Is a poem, as Don Paterson has asserted on a number of occasions, a machine for remembering itself? Or can a poem be a machine of another kind? Can it break down, overheat, go haywire? And what if a machine-poem took on a life of its own, like HAL or GLaDOS? This issue's special feature sees four poets attempting to mimic, in language, the effects and character of various mechanisms or devices. Nicholas Liu tackles Conway's Game of Life, a cellular automaton, while Chrissy Williams, Sophia Blackwood and Niall O'Sullivan take on the Zamboni (a brand of ice resurfacer), the barometer and the dictaphone respectively. The results, as ever, are multimfarious and surprising. Try it yourself at home, but don't forget to take basic safety precautions!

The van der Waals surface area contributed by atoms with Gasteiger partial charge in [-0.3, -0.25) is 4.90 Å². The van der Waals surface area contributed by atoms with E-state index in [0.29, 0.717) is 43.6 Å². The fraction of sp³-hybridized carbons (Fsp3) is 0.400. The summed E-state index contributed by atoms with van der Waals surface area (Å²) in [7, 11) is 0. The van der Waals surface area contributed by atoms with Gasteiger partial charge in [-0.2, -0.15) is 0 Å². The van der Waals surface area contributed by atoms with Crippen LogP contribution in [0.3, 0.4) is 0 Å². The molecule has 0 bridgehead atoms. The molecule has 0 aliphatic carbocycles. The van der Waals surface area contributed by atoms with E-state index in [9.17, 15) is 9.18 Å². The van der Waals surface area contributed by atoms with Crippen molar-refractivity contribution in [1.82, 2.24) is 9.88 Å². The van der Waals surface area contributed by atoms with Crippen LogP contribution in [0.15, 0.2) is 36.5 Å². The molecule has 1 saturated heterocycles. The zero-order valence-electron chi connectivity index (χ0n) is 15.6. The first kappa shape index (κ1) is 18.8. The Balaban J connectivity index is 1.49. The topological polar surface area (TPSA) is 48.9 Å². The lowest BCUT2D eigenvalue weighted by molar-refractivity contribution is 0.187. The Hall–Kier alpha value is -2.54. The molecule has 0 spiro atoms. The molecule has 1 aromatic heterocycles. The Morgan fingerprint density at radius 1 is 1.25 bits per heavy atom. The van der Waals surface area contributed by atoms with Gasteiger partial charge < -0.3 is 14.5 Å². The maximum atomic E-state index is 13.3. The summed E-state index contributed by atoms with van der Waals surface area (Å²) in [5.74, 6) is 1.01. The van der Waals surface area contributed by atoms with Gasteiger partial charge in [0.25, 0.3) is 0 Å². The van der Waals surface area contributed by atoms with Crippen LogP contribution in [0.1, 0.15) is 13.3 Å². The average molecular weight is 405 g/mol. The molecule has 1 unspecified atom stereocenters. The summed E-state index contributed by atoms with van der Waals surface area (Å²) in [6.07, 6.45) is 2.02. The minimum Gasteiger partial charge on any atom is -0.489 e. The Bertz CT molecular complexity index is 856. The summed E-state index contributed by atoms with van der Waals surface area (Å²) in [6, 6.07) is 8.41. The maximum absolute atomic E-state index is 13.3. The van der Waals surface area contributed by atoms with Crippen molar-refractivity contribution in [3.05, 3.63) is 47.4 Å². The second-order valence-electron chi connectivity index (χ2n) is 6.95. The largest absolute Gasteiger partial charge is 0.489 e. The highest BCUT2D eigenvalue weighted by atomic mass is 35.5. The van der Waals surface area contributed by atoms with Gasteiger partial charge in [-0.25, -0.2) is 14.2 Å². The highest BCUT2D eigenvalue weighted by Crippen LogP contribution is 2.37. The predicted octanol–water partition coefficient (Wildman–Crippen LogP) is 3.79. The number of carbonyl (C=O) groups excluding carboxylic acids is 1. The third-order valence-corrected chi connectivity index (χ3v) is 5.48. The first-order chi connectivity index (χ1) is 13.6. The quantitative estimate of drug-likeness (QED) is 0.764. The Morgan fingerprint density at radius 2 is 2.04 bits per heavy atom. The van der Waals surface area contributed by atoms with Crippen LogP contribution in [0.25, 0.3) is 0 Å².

I am where
a coffee can.
like a vial
Inverted in a bath of mercurial bliss, sticky-fingered weather dips a slick kiss in the meniscus,
pushing the column low. I am all response, results, all molecules flirting with surfaces,
nosing the airtight glass. I am a vacuum, puckered, sucking the sinking air, nowhere to go.
I am the sum of damp beds, wind, cloud-sweat, shrouds of smog on fog-blind mornings.
Here is a fragile thing. This is your reading when the sky sheds layers like uneasy Spring.
You and your dumb numbers. You should be grateful. Here are millimetres. Here is data.
Batten down the hatches. Tug at the air. Readings drop, sky draining, skin cold.
Hang up a torch-round eye cinched in old gold. Look at that instead. By the way, its raining.